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Foundation for a Healthy Kentucky;
Creating a Culture of Health in Appalachia: Disparities and Bright Spots is an innovative research initiative sponsored by the Robert Wood Johnson Foundation (RWJF) and the Appalachian Regional Commission (ARC) and administered by the Foundation for a Healthy Kentucky. This multi-part health research project will, in successive reports: measure population health and document disparities in health outcomes in the Appalachian Region compared to the United States as a whole, as well as disparities within the Appalachian Region; identify "Bright Spots," or communities that exhibit better-than-expected health outcomes given their resources; and explore a sample of the Bright Spot communities through in-depth, field-based case studies. Taken together, these reports will provide a basis for understanding and addressing health issues in the Appalachian Region. This research initiative aims to identify factors that support a Culture of Health in Appalachian communities and explore replicable activities, programs, or policies that encourage better-than-expected health outcomes that could translate into actions that other communities can replicate.
This first report, Health Disparities in Appalachia, measures population health in Appalachia and documents disparities between the Region and the nation as a whole, as well as disparities within the Appalachian Region.
Appalachia Partnership Initiative;
This report highlights progress made by the API through 2016. In this report you'll learn about the people, programs, communities, and projects that we support. The API is very proud of what it have accomplished so far, and looks forward to making even more of an impact in the coming years.
Brennan Center for Justice at New York University School of Law;
While mass incarceration has emerged as an urgent national issue to be addressed, the reforms currently offered are dwarfed by the scale of the problem. The country needs bolder solutions.
How can we significantly cut the prison population while still keeping the country safe? This report puts forth one answer to that question. Our path forward is not offered as the only answer or as an absolute. Rather, it is meant to provide a starting point for a broader discussion about how the country can rethink and revamp the outdated sentencing edifice of the last four decades.
This report is the product of three years of research conducted by one of the nation's leading criminologists, experienced criminal justice lawyers, and statistical researchers. First, we conducted an in-depth examination of the federal and state criminal codes, as well as the convictions and sentences of the nationwide prison population (1.46 million prisoners serving time for 370 different crime categories) to estimate how many people are currently incarcerated without a sufficient public safety rationale. We find that alternatives to incarceration are more effective and just penalties for many lower-level crimes. We also find that prison sentences can safely be shortened for a discrete set of more serious crimes.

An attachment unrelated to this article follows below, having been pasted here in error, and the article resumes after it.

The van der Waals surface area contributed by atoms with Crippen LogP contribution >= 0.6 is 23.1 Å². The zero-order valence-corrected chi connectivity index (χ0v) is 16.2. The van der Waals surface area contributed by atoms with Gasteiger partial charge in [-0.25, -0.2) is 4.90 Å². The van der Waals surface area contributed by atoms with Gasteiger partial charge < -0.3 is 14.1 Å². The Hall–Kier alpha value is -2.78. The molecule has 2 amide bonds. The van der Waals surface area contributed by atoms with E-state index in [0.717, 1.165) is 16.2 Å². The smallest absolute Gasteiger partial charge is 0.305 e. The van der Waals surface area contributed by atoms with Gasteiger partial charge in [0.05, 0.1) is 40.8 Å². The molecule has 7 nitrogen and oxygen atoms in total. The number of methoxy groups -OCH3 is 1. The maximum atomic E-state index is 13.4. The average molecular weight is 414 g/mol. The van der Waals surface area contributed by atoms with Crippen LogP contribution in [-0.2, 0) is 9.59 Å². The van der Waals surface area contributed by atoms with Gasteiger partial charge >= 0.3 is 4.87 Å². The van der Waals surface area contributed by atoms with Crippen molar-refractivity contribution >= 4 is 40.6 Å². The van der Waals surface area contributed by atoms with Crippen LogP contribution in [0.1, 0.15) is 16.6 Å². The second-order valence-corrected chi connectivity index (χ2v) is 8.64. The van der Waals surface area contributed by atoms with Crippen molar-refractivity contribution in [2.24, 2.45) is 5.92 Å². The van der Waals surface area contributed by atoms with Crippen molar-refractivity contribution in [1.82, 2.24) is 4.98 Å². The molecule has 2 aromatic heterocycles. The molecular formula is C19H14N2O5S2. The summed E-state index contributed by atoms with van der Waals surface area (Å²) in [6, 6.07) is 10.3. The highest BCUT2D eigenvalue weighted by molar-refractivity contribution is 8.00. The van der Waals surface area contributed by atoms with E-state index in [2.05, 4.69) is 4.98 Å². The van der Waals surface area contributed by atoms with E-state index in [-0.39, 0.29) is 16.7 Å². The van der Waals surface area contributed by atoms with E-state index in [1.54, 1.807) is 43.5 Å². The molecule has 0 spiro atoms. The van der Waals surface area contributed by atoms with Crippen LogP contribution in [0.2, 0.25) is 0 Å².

Second, based on these findings, we propose a new, alternative framework for sentencing grounded in the science of public safety and rehabilitation.
Many have argued that regimented sentencing laws should be eliminated and replaced with broad judicial discretion. Others counter that this would reinstate a system wherein judges are free to deliver vastly divergent sentences for the same crime, potentially exacerbating racial disparities and perpetuating the tradition of harsh sentences.
This report proposes a new solution, building on these past proposals. We advocate that today's sentencing laws should change to provide default sentences that are proportional to the specific crime committed and in line with social science research, instead of based on conjecture. These defaults should mandate sentences of alternatives to incarceration for lower-level crimes. For some other crimes that warrant incarceration, they should mandate shorter sentences. Judges should have discretion to depart from these defaults in special circumstances, such as a defendant's criminal history, mental health or addiction issues, or specifics of the crime committed. This approach is grounded in the premise that the first principle of 21st century sentencing should be to protect public safety, and that sentences should levy the most effective, proportional, and cost-efficient sanction to achieve that goal. It aims to create more uniform sentences and reduce disparities, while preserving judicial discretion when needed.
Our proposed sentencing defaults for each crime weigh four factors:
Seriousness: Murder, for instance, should be treated as a far graver crime than writing a bad check.
Victim Impact: If a person has been harmed in the commission of a crime, especially physically, weight toward a more serious sentence.
Intent: If the actor knowingly and deliberately violated the law, a more severe sanction may be appropriate.
Recidivism: Those more likely to reoffend may need more intervention. Our findings and recommendations, determined by applying the four factors above to the prison population, are detailed below. (The rationale for these factors and our full methodology is described in Appendix A.)
Ewing Marion Kauffman Foundation;
For the 30 percent of U.S. adults with criminal records, attaining economic success after leaving prison relies on the ability to find good jobs, says a new paper released today by the Ewing Marion Kauffman Foundation. Even those with minor offenses and those who have been arrested but not charged can encounter numerous barriers in their search for employment. Significant among the obstacles are occupational licensing requirements that bar those with criminal records from professions that otherwise might provide economic independence and positively impact the American economy.
The study, "No Bars: Unlocking the Economic Power of the Formerly Incarcerated," summarizes recent research on employment of formerly incarcerated individuals, focusing on the disproportionate effect of occupational licensing requirements.
Between 60 percent and 75 percent of the more than 600,000 Americans released from federal and state prisons each year are still unemployed one year after release. Those who have found jobs make less money than do individuals without criminal records.